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In Defense of Daisy Buchanan

In Defense of Daisy Buchanan

By Melissa Albert

Warner Bros

To put it mildly, people don't like Daisy Buchanan (even, perhaps, when she's played by Carey Mulligan). Fitzgerald's infamous antiheroine is vapid, she chooses money over love, and she lets Gatsby take the fall (fatally) for her crappy driving. We're not Daisy apologists, but we're also not sure she deserves every bit of her bad reputation. Though she's far from perfect, here's why we think you should give her a break:

In the 1920s, a woman's choice of husband could define her life. You think choosing a major at age 18 is hard? Imagine having to choose your husband at about the same age. And you're not just picking your life partner, but the person you're counting on to take care of you for the rest of your days. Daisy was raised to be a pretty ornament for a rich dude's arm. Girls like her didn't work, and they didn't defy their parents to marry impoverished romantics.

Maybe Fitzgerald was stacking the deck against her a little bit? Clearly he had a bone to pick with New York's upper crust, and the best way to do it was by giving the Buchanans no inner lives. The fact that he based Daisy loosely on his doomed flapper wife, Zelda—who once broke off their engagement because Fitzgerald didn't have the Benjamins—didn't help Daisy's case.

Gatsby built their relationship on a lie. Way back when they first met, Gatsby led Daisy to believe that he was rich. She fell in love with him under the false assumption that he could provide her with the lavish lifestyle she was used to—and even if you rank love over money, you still want to trust the person you're in love with.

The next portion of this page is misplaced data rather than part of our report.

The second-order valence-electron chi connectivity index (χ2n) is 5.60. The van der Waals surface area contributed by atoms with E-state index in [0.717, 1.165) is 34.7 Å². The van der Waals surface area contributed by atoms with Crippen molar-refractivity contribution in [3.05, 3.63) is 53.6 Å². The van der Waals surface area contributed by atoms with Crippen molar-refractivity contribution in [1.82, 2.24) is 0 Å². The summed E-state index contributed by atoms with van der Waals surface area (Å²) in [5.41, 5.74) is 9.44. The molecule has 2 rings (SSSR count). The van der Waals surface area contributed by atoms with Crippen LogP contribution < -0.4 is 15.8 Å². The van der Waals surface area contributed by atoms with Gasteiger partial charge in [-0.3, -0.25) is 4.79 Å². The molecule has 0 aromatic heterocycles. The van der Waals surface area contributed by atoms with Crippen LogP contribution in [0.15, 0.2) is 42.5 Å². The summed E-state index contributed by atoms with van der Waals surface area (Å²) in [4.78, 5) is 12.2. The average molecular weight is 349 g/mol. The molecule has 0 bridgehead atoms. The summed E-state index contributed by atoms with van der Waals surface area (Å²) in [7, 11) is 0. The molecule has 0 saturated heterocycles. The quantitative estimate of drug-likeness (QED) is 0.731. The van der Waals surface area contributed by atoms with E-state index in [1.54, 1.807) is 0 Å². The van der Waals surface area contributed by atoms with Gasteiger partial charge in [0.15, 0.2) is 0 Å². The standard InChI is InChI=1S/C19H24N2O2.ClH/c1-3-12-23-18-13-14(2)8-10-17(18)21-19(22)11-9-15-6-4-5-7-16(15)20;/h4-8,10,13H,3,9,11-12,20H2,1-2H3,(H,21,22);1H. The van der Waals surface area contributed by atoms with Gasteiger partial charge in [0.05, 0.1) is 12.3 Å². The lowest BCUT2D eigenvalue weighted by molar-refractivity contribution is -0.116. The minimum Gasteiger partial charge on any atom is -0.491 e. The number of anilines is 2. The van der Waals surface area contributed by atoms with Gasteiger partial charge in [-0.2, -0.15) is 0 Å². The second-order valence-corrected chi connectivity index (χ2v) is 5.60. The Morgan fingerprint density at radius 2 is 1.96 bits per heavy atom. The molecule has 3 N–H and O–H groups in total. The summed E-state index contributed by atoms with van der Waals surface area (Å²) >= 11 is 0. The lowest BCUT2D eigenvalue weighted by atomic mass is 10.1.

It's a long fall from Gatsby's pedestal. What if Daisy really had left Tom for Gatsby? How long would it have taken for him to realize she's not everything he wants her to be? Anybody would crack under the pressure of being someone's green light at the end of a dock. Daisy's written as a near-total flibbertigibbit, but we're sure she had reservations about the man who moved heaven and earth (and committed various crimes) to win her.

How could she have known he'd come back? What if Daisy waited for Jay, but he never came? What if she found herself still unmarried at the decrepit age of (*shudder*) thirty? The average marital age for a woman in 1920 was 21. In Gatsby, Daisy's a 23-year-old with a husband and a small child. She's not a monster—she's just a conformist.

How do you feel about Daisy?

Topics: Books, Life
Tags: the great gatsby, classic literature, classics, in defense of..., fictional characters, literary heroines

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About the Author
Melissa Albert

Melissa Albert reads books, worries about other people’s dogs (they look thirsty), and eats horrible candy for fun and profit. When not wearing her extremely tasteful Sparkitor hat, she’s an editor for the Barnes & Noble Book Blog. You can find her on Twitter @mimi_albert, or in the hot pretzel section of your local cafeteria.

Wanna contact a writer or editor? Email contribute@sparknotes.com.